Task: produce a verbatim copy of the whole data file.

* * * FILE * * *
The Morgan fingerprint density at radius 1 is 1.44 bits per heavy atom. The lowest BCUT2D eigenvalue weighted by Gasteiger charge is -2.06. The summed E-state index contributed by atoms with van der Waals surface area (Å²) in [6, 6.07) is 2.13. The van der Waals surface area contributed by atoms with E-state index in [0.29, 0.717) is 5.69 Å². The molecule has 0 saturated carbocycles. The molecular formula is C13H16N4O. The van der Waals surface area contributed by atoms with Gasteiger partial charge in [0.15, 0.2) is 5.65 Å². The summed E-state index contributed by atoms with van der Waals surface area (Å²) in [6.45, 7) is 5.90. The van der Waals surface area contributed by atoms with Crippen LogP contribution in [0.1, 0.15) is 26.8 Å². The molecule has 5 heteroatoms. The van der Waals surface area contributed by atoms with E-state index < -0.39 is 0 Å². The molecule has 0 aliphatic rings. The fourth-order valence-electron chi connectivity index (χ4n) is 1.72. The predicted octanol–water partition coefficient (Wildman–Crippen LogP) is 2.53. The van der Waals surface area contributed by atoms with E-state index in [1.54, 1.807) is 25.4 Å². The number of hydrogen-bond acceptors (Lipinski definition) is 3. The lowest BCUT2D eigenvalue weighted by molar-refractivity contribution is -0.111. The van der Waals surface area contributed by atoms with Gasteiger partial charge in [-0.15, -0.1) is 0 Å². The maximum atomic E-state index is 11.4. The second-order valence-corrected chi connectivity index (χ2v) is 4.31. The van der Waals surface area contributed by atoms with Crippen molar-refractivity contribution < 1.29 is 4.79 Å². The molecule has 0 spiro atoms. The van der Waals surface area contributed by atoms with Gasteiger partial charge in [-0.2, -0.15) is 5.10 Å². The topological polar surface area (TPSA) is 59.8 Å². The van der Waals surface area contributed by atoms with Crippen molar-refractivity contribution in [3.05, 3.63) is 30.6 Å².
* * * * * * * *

The Morgan fingerprint density at radius 1 is 1.44 bits per heavy atom. The lowest BCUT2D eigenvalue weighted by Gasteiger charge is -2.06. The summed E-state index contributed by atoms with van der Waals surface area (Å²) in [6, 6.07) is 2.13. The van der Waals surface area contributed by atoms with E-state index in [0.29, 0.717) is 5.69 Å². The molecule has 0 saturated carbocycles. The molecular formula is C13H16N4O. The van der Waals surface area contributed by atoms with Gasteiger partial charge in [0.15, 0.2) is 5.65 Å². The summed E-state index contributed by atoms with van der Waals surface area (Å²) in [6.45, 7) is 5.90. The van der Waals surface area contributed by atoms with Crippen LogP contribution in [0.1, 0.15) is 26.8 Å². The molecule has 5 heteroatoms. The van der Waals surface area contributed by atoms with E-state index < -0.39 is 0 Å². The molecule has 0 aliphatic rings. The fourth-order valence-electron chi connectivity index (χ4n) is 1.72. The predicted octanol–water partition coefficient (Wildman–Crippen LogP) is 2.53. The van der Waals surface area contributed by atoms with E-state index in [1.54, 1.807) is 25.4 Å². The number of hydrogen-bond acceptors (Lipinski definition) is 3. The lowest BCUT2D eigenvalue weighted by molar-refractivity contribution is -0.111. The van der Waals surface area contributed by atoms with Gasteiger partial charge in [-0.15, -0.1) is 0 Å². The maximum atomic E-state index is 11.4. The second-order valence-corrected chi connectivity index (χ2v) is 4.31. The van der Waals surface area contributed by atoms with Crippen molar-refractivity contribution < 1.29 is 4.79 Å². The molecule has 0 spiro atoms. The van der Waals surface area contributed by atoms with Gasteiger partial charge in [-0.2, -0.15) is 5.10 Å². The topological polar surface area (TPSA) is 59.8 Å². The van der Waals surface area contributed by atoms with Crippen molar-refractivity contribution in [3.05, 3.63) is 30.6 Å².